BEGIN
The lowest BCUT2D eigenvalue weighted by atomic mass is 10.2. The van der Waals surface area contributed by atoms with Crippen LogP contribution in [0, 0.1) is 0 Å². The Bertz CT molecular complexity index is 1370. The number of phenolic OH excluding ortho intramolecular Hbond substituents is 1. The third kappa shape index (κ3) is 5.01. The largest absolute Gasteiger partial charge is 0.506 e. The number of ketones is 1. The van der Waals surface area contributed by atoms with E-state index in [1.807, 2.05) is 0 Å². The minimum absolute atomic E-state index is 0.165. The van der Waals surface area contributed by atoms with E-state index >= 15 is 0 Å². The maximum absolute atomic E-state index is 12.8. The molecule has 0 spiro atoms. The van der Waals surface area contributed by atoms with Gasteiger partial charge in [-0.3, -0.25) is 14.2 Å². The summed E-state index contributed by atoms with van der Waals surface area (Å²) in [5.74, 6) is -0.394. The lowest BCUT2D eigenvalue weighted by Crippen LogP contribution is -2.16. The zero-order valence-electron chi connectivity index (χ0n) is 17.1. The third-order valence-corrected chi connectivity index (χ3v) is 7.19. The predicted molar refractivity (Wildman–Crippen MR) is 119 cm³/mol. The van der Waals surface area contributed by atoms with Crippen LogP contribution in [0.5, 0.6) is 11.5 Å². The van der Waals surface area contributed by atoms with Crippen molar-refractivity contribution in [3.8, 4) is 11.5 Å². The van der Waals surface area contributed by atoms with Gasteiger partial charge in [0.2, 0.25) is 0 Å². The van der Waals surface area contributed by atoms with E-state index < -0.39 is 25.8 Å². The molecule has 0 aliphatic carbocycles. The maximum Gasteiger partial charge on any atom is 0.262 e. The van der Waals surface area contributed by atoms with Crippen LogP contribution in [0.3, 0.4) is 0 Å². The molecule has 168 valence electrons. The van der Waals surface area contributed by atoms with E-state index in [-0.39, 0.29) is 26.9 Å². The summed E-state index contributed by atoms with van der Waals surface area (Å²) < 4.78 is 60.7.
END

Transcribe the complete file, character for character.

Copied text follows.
The lowest BCUT2D eigenvalue weighted by atomic mass is 10.2. The van der Waals surface area contributed by atoms with Crippen LogP contribution in [0, 0.1) is 0 Å². The Bertz CT molecular complexity index is 1370. The number of phenolic OH excluding ortho intramolecular Hbond substituents is 1. The third kappa shape index (κ3) is 5.01. The largest absolute Gasteiger partial charge is 0.506 e. The number of ketones is 1. The van der Waals surface area contributed by atoms with E-state index in [1.807, 2.05) is 0 Å². The minimum absolute atomic E-state index is 0.165. The van der Waals surface area contributed by atoms with E-state index >= 15 is 0 Å². The maximum absolute atomic E-state index is 12.8. The molecule has 0 spiro atoms. The van der Waals surface area contributed by atoms with Gasteiger partial charge in [-0.3, -0.25) is 14.2 Å². The summed E-state index contributed by atoms with van der Waals surface area (Å²) in [5.74, 6) is -0.394. The lowest BCUT2D eigenvalue weighted by Crippen LogP contribution is -2.16. The zero-order valence-electron chi connectivity index (χ0n) is 17.1. The third-order valence-corrected chi connectivity index (χ3v) is 7.19. The predicted molar refractivity (Wildman–Crippen MR) is 119 cm³/mol. The van der Waals surface area contributed by atoms with Crippen LogP contribution in [0.5, 0.6) is 11.5 Å². The van der Waals surface area contributed by atoms with Crippen molar-refractivity contribution in [3.8, 4) is 11.5 Å². The van der Waals surface area contributed by atoms with Gasteiger partial charge in [0.2, 0.25) is 0 Å². The van der Waals surface area contributed by atoms with E-state index < -0.39 is 25.8 Å². The molecule has 0 aliphatic carbocycles. The maximum Gasteiger partial charge on any atom is 0.262 e. The van der Waals surface area contributed by atoms with Crippen LogP contribution in [0.3, 0.4) is 0 Å². The molecule has 168 valence electrons. The van der Waals surface area contributed by atoms with E-state index in [-0.39, 0.29) is 26.9 Å². The summed E-state index contributed by atoms with van der Waals surface area (Å²) < 4.78 is 60.7.